Archive for August, 2010

Baston vs. Baseball Bat

Posted in Other Stick Methods, Technique, Videos, Weapons with tags , , , , , , , on August 31, 2010 by bigstickcombat

Check out the following video, featuring Master Shaun Porter of Lightning Scientific Arnis. Master Porter  prefaces

Short Stick vs. Baseball Bat

his demo by stating how baseball bats have become the weapon of choice for street thugs in the UK.

His counters to the bat are:

1) Jam with live hand and thrust to body

2) Jam/block with stick

3) Hit the bat and merge with the swing while stepping back, then move in.

4) Hit the hand while stepping back and evading the weapon.

Note also the disarms at 3:25.

Master Porter makes a couple of points that remind me of GM Estalila’s teachings. Hitting the hand is not the easy solution you think it is. In medium range momentum will carry the bat into your hand, or body, head. At long range if you hit the hand and the opponent loses his grip, you are facing a potential projectile in the form of a baseball bat.

I’m interested in your feedback on these techniques.

Baseball Bat in a Clinch

Posted in Other Stick Methods, Princples and Theory, Technique with tags , , , , , , , , on August 29, 2010 by bigstickcombat

Let us imagine that your opponent has closed on you and the two of you are in a clinch position.

Options with the short stick are to try to whip the end into the opponent (abaniko/witik strikes) or to thrust with the tip. The Dog Bros excel at grappling, thrusting techniques.

With a long stick you can choke up and attempt the same -whip strikes or thrusting/gouging.

But the baseball bat is interesting. If you choke up on it, most of the weight is in the forward end, so now you have mass that you can whip into the opponent’s head. It’s like having a brick in your hand during a clinch.

Trying to whip the rattan stick into a clinched opponent. Not very effective.

The long stick is not much better. Abaniko/Witik is still not very effective in close.

Note how I am able to jam the heavy end of the bat into a clinched opponent. With the bat I have the advantage of weight/mass going for me.

Real Life Combat: Baseball Bat vs. Bolt Cutters

Posted in Real Life Combat, Videos with tags , , , , , , on August 26, 2010 by bigstickcombat

Check out the video.

A “deranged driver” (in the audio’s words) hijacks a dump truck and runs through red lights, evades and then tries to run over police, goes up onto the curb, etc., for 45 minutes.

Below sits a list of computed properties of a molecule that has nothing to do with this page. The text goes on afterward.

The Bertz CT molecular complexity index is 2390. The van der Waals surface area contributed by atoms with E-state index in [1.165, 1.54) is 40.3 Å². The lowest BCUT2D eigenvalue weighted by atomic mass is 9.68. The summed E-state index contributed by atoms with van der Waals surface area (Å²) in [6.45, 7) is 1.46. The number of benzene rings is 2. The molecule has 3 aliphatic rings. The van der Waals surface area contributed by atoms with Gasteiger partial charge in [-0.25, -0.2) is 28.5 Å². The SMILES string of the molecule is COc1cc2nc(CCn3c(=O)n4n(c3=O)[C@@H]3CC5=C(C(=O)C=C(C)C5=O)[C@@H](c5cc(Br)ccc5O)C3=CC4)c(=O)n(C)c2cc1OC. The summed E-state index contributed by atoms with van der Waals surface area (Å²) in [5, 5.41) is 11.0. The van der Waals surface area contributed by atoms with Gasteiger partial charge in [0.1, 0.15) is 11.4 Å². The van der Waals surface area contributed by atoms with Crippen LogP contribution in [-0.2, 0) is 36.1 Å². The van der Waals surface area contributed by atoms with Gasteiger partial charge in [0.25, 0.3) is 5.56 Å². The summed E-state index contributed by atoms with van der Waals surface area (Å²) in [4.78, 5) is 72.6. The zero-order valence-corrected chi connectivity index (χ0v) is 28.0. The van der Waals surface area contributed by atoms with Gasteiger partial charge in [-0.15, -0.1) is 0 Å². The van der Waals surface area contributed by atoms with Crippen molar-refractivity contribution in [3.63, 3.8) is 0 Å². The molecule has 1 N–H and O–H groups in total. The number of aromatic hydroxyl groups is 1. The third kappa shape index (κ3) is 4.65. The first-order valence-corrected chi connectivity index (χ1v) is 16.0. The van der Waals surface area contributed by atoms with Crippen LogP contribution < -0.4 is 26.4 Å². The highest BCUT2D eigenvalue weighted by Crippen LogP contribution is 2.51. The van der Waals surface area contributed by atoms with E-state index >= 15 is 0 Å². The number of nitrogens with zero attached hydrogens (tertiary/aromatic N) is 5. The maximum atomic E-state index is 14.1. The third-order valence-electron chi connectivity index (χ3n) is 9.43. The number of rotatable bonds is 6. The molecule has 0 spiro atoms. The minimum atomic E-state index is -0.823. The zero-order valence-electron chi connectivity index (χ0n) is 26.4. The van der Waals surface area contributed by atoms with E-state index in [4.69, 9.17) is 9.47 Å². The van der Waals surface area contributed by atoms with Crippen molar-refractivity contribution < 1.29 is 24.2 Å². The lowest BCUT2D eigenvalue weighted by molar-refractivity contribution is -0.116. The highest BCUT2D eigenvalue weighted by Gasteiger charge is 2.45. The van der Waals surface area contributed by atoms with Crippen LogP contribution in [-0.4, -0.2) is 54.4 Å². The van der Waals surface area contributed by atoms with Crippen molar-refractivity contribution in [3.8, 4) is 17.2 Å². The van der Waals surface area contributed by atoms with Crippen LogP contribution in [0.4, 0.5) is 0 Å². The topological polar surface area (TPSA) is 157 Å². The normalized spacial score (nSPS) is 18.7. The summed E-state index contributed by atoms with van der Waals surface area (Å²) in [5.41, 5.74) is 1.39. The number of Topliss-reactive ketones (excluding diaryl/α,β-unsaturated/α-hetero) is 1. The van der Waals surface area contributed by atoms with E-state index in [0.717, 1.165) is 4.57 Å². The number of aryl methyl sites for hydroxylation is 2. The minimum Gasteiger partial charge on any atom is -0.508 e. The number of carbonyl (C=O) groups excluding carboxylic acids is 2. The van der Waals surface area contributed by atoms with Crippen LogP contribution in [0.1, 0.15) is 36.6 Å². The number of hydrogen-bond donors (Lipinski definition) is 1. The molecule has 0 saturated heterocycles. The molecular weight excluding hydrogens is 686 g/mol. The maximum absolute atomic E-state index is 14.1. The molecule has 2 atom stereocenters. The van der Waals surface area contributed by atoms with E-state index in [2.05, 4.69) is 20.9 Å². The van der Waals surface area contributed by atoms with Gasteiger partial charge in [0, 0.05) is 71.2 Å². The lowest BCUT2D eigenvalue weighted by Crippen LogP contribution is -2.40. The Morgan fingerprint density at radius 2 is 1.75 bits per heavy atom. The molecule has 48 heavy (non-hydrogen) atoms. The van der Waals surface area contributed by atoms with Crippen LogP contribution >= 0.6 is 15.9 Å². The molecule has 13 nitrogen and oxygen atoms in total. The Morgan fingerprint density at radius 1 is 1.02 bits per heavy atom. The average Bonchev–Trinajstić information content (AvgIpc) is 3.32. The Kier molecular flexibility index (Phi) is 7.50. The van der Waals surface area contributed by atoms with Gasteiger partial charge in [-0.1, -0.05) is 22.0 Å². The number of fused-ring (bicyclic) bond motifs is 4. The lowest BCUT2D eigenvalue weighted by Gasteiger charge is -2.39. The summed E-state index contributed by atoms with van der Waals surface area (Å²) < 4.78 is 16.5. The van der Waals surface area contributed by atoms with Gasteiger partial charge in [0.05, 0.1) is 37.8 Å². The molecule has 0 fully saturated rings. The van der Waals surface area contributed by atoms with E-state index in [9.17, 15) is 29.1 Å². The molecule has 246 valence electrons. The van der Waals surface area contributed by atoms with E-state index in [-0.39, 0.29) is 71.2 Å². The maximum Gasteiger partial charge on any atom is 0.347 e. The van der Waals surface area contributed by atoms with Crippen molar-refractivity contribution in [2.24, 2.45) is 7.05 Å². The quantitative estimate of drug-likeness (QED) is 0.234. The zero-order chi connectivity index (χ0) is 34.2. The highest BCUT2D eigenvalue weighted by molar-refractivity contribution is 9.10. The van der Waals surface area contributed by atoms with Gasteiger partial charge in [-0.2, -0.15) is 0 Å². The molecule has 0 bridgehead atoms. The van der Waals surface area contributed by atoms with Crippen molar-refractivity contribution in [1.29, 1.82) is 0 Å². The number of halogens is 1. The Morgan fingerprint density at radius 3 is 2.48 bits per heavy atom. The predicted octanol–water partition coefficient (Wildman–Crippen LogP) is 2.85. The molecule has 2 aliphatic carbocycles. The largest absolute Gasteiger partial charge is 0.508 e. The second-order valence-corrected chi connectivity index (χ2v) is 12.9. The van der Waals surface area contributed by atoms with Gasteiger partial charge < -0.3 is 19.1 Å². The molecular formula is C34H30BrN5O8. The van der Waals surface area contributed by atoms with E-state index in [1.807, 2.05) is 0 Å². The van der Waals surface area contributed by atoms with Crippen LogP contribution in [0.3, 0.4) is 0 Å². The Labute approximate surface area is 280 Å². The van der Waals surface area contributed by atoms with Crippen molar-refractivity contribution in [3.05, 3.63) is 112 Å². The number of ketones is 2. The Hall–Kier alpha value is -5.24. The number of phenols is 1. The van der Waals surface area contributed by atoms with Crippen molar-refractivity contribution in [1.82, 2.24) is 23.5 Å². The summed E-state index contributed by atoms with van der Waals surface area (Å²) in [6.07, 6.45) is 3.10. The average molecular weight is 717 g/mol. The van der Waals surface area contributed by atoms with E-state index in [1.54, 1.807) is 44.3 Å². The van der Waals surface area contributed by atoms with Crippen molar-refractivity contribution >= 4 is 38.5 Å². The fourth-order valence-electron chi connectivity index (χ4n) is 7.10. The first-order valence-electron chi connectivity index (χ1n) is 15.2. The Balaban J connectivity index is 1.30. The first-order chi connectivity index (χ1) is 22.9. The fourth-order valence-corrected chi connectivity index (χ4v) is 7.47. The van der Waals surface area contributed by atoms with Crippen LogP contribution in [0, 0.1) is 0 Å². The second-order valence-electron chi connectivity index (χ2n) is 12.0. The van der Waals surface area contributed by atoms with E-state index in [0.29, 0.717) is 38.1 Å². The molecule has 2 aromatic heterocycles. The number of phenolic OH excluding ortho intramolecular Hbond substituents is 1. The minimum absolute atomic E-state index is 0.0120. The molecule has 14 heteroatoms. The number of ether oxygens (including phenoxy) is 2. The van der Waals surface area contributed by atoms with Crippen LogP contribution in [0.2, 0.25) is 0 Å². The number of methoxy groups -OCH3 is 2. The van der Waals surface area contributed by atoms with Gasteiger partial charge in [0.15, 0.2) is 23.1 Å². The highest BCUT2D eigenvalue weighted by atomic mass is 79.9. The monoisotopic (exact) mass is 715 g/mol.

Finally the dump truck is clipped as he runs through a red light, and the truck tumbles. The psycho bolts from the truck and makes a run for it. When the fugitive is confronted by a citizen, Doug, he pulls a pair of bolt cutters from under his shirt.

Fortunately, Doug is also armed with a baseball bat. Doug starts dishing out punishment to the psycho, who backpedals and dodges many of the blows.

1.  At 1:50 Doug starts swinging. Note that he is swinging one-handed, The psycho steps back, but what if he lunches forward on the offbeat? A 2-handed grip would help retain the weapon, and also help retrieve it. After a swing misses, a 2-handed grip “closes off” the body to prevent someone from closing and grappling (tackling).

2. Note that Doug never blocks the bolt cutters. The psycho is on the defensive, and he is so busy evading Doug’s strikes that he cannot launch any strikes of his own.

3. The fight comes to a clinch. Doug is in what I call “carry grip,” with the right hand halfway up the bat. In a clinch this enables Doug to land telling blows with the heavy end of the bat.

High Guard, contd.

Posted in Princples and Theory, Technique with tags , , , , , , , , on August 23, 2010 by bigstickcombat

I’m glad to see the response generated by my last post. Anyone who agrees with me on everything I say probably isn’t thinking for himself.

Recapping, I believe in the importance of “cover,” of keeping one’s hands up to help protect the head, whether unarmed or armed.

Consider the following:

Middle Guard. Notice how the head is exposed due to the weapon's short length.

Middle Guard with the long stick. I am much more covered by virtue of the stick's length.

Kabaroan Middle Guard

My preferred High Guard Stance. Note how little of the stick is visible.

Traditional Nunchaku Stance

Are there advantages to this stance with the nunchaku? How about other flexible weapons?

The High Guard

Posted in Princples and Theory, Technique with tags , , , , , , on August 20, 2010 by bigstickcombat

I last wrote about the importance of guarding your head. Remember, if you’re hit in the body you may be hurt, but you can still defend yourself. On the other hand, if you’re hit in the head and knocked unconscious, your opponent can drive a tractor over you and there’s nothing you can do.